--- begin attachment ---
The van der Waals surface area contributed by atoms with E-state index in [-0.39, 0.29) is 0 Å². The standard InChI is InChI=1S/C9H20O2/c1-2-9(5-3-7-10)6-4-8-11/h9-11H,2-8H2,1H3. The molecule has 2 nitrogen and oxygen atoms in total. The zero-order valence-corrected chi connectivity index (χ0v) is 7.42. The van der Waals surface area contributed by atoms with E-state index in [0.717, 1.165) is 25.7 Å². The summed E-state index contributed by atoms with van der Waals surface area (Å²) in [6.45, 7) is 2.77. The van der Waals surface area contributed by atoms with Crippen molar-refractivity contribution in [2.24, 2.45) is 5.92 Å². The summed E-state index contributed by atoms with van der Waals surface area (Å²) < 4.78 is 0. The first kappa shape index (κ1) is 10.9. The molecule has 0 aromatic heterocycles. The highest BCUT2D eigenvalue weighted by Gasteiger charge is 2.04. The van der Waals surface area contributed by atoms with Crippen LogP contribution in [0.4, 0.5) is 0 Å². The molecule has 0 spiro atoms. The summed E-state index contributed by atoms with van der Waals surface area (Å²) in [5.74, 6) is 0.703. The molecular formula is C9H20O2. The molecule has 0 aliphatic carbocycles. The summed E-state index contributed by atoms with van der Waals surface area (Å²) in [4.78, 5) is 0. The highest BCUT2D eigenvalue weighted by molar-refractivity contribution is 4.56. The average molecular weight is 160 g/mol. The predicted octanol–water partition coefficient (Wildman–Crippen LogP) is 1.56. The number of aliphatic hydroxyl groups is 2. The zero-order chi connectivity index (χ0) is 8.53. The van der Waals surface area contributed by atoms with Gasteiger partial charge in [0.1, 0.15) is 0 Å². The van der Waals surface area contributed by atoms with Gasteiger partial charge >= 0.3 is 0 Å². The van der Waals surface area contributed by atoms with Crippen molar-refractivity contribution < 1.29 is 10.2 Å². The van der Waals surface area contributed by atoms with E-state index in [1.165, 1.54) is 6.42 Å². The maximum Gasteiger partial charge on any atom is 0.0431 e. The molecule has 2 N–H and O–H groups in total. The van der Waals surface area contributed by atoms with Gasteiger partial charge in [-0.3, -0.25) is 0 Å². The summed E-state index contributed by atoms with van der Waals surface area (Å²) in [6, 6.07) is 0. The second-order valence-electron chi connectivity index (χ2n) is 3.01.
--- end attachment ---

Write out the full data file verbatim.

The van der Waals surface area contributed by atoms with E-state index in [-0.39, 0.29) is 0 Å². The standard InChI is InChI=1S/C9H20O2/c1-2-9(5-3-7-10)6-4-8-11/h9-11H,2-8H2,1H3. The molecule has 2 nitrogen and oxygen atoms in total. The zero-order valence-corrected chi connectivity index (χ0v) is 7.42. The van der Waals surface area contributed by atoms with E-state index in [0.717, 1.165) is 25.7 Å². The summed E-state index contributed by atoms with van der Waals surface area (Å²) in [6.45, 7) is 2.77. The van der Waals surface area contributed by atoms with Crippen molar-refractivity contribution in [2.24, 2.45) is 5.92 Å². The summed E-state index contributed by atoms with van der Waals surface area (Å²) < 4.78 is 0. The first kappa shape index (κ1) is 10.9. The molecule has 0 aromatic heterocycles. The highest BCUT2D eigenvalue weighted by Gasteiger charge is 2.04. The van der Waals surface area contributed by atoms with Crippen LogP contribution in [0.4, 0.5) is 0 Å². The molecule has 0 spiro atoms. The summed E-state index contributed by atoms with van der Waals surface area (Å²) in [5.74, 6) is 0.703. The molecular formula is C9H20O2. The molecule has 0 aliphatic carbocycles. The summed E-state index contributed by atoms with van der Waals surface area (Å²) in [4.78, 5) is 0. The highest BCUT2D eigenvalue weighted by molar-refractivity contribution is 4.56. The average molecular weight is 160 g/mol. The predicted octanol–water partition coefficient (Wildman–Crippen LogP) is 1.56. The number of aliphatic hydroxyl groups is 2. The zero-order chi connectivity index (χ0) is 8.53. The van der Waals surface area contributed by atoms with Gasteiger partial charge in [0.1, 0.15) is 0 Å². The van der Waals surface area contributed by atoms with Gasteiger partial charge >= 0.3 is 0 Å². The van der Waals surface area contributed by atoms with Crippen molar-refractivity contribution < 1.29 is 10.2 Å². The van der Waals surface area contributed by atoms with E-state index in [1.165, 1.54) is 6.42 Å². The maximum Gasteiger partial charge on any atom is 0.0431 e. The molecule has 2 N–H and O–H groups in total. The van der Waals surface area contributed by atoms with Gasteiger partial charge in [-0.3, -0.25) is 0 Å². The summed E-state index contributed by atoms with van der Waals surface area (Å²) in [6, 6.07) is 0. The second-order valence-electron chi connectivity index (χ2n) is 3.01.